The Revere City Council of Massachusetts has passed a new short-term rental ordinance, which took effect July 1st, 2021.  This ordinance requires that all units of housing posted for short-term rental shall be registered with the city of Revere, Massachusetts, pending an inspection from an Inspector from the Office of Short-Term Rental.  Unregistered short-term rentals are subject to fines effective, September 1st.

Key Changes of the Short-Term Rental Ordinance 

The following are the key changes to the Short-Term Rental Ordinance: 

  • Annual registration is required for each unit rented.  The Office of Short-Term Rental will track down unregistered short-term rentals and after a brief warning period will fine $300/day for posted rentals that remain unregistered. 
  • Registration will require the following documentation:
    • Good Standing Check from the city to determine that no prior fees, fines, or taxes are due
    • A certificate of short-term rental from the state
    • A valid insurance binder of liability limits of no less than $250,000 per incident
  • Inspection will be required for all short-term rentals.  Owners should schedule inspections with both the Office of Short-Term Rental and the Fire Prevention Office. 
  • Inspection will be required annually, and Registration will be renewed each calendar year after inspection, effective by the end of January, with the first registration being valid through January 2023. 
  • Any unit rented for periods of less than 30 days qualify under the Short-Term Rental Ordinance. 
  • Short-term rentals may only rent to 2 persons per bedroom up to a maximum of 6 people total, exclusive of children under the age of 12.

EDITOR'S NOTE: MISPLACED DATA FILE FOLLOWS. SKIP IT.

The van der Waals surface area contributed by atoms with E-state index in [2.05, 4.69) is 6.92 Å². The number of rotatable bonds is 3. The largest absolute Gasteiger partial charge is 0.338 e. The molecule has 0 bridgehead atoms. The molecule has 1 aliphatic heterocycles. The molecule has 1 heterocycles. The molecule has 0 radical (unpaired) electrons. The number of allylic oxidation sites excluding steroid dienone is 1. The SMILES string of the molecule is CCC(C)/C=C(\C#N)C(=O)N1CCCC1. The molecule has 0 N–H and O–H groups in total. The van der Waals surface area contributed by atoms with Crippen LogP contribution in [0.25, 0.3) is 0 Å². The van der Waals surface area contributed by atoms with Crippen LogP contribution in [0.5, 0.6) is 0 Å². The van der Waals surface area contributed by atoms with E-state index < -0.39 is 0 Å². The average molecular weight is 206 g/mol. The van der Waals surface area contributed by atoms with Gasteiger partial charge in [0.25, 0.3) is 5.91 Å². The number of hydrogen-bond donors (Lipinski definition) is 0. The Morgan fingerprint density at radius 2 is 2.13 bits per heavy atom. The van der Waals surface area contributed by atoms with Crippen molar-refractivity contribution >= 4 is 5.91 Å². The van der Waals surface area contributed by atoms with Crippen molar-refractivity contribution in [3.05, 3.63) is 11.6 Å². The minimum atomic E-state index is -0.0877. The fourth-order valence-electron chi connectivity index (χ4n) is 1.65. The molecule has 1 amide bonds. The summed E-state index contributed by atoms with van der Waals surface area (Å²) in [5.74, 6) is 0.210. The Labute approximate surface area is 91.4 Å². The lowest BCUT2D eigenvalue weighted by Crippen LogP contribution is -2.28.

• Short-term rentals may not be offered as a sublet from a renter. 
  • Commercial rentals are prohibited. 
  • Registrations must maintain accurate logs of renters for 3 years. 
  • The following do not qualify for short-term rental: 
    • Not either a primary residence or unit attached to a primary residence 
    • Deed restricted or section 8 funded units 
    • Units in condo or homeowner associations that prohibits short-term rentals 
    • Units in a calendar year that receive 3 or more violations of state code or municipal ordinance related to health, safety, sanitary conditions, excessive noise, improper trash disposal, or disorderly conduct 
    • Units who’s owner is delinquent in payment of local taxes, fines and fees 

Short-Term Rental Laws – Insurance Requirements   

The primary reason for an insurance requirement is to ensure that short-term rental owners are properly protected from injuries or property damage. 

Commercial general liability is found in business insurance policies and protects the insured against claims of bodily injury or property damage they could be found legally liable. It is the most comprehensive liability insurance one can purchase for short-term rentals. 

Additionally, when defining the “proof” of insurance, cities or counties can easily require a “certificate of insurance” which is a standardized form to show proof of insurance to various interested parties, including banks, mortgage lenders, or in this case, cities or counties requiring owners to provide proof of insurance to obtain a short-term rental certificate. 

Quote Your Short-Term Rental Today   

Interested in a policy to protect you and your business from liability and damage claims? Proper Insurance leads the Nation in short-term rental insurance, with over 50,000 policies written in all 50 states. Backed by Lloyd’s of London and exclusive endorsements from short-term rental leaders such as HomeAway and Vrbo, Proper Insurance is built on world-class insurance coverage that meets and exceeds both city and lender requirements. 

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